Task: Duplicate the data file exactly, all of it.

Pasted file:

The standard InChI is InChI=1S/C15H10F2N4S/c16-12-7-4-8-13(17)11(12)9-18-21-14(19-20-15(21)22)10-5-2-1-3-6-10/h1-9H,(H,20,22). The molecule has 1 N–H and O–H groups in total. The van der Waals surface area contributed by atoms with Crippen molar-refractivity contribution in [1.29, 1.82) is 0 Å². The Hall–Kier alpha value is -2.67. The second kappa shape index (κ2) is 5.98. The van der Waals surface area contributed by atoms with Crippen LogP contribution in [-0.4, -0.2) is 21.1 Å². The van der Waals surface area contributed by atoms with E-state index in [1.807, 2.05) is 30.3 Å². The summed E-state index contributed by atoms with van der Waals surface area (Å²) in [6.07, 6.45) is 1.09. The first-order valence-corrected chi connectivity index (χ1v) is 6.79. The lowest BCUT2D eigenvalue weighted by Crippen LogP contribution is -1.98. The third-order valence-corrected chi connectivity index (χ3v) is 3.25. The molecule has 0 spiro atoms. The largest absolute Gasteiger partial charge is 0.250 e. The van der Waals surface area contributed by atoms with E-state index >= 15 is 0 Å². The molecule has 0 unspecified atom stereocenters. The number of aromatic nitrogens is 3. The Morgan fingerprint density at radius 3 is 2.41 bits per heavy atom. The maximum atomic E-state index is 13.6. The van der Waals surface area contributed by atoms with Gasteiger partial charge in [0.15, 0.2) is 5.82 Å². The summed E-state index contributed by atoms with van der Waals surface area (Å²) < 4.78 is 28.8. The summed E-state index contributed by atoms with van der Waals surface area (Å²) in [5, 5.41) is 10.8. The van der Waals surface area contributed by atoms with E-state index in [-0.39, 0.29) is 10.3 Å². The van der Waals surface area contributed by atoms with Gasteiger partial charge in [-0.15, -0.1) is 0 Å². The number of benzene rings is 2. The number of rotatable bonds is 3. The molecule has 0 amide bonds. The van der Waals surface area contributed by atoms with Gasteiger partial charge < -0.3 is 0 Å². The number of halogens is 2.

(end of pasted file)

The standard InChI is InChI=1S/C15H10F2N4S/c16-12-7-4-8-13(17)11(12)9-18-21-14(19-20-15(21)22)10-5-2-1-3-6-10/h1-9H,(H,20,22). The molecule has 1 N–H and O–H groups in total. The van der Waals surface area contributed by atoms with Crippen molar-refractivity contribution in [1.29, 1.82) is 0 Å². The Hall–Kier alpha value is -2.67. The second kappa shape index (κ2) is 5.98. The van der Waals surface area contributed by atoms with Crippen LogP contribution in [-0.4, -0.2) is 21.1 Å². The van der Waals surface area contributed by atoms with E-state index in [1.807, 2.05) is 30.3 Å². The summed E-state index contributed by atoms with van der Waals surface area (Å²) in [6.07, 6.45) is 1.09. The first-order valence-corrected chi connectivity index (χ1v) is 6.79. The lowest BCUT2D eigenvalue weighted by Crippen LogP contribution is -1.98. The third-order valence-corrected chi connectivity index (χ3v) is 3.25. The molecule has 0 spiro atoms. The largest absolute Gasteiger partial charge is 0.250 e. The van der Waals surface area contributed by atoms with E-state index >= 15 is 0 Å². The molecule has 0 unspecified atom stereocenters. The number of aromatic nitrogens is 3. The Morgan fingerprint density at radius 3 is 2.41 bits per heavy atom. The maximum atomic E-state index is 13.6. The van der Waals surface area contributed by atoms with Gasteiger partial charge in [0.15, 0.2) is 5.82 Å². The summed E-state index contributed by atoms with van der Waals surface area (Å²) < 4.78 is 28.8. The summed E-state index contributed by atoms with van der Waals surface area (Å²) in [5, 5.41) is 10.8. The van der Waals surface area contributed by atoms with E-state index in [-0.39, 0.29) is 10.3 Å². The van der Waals surface area contributed by atoms with Gasteiger partial charge in [-0.15, -0.1) is 0 Å². The number of benzene rings is 2. The number of rotatable bonds is 3. The molecule has 0 amide bonds. The van der Waals surface area contributed by atoms with Gasteiger partial charge < -0.3 is 0 Å². The number of halogens is 2.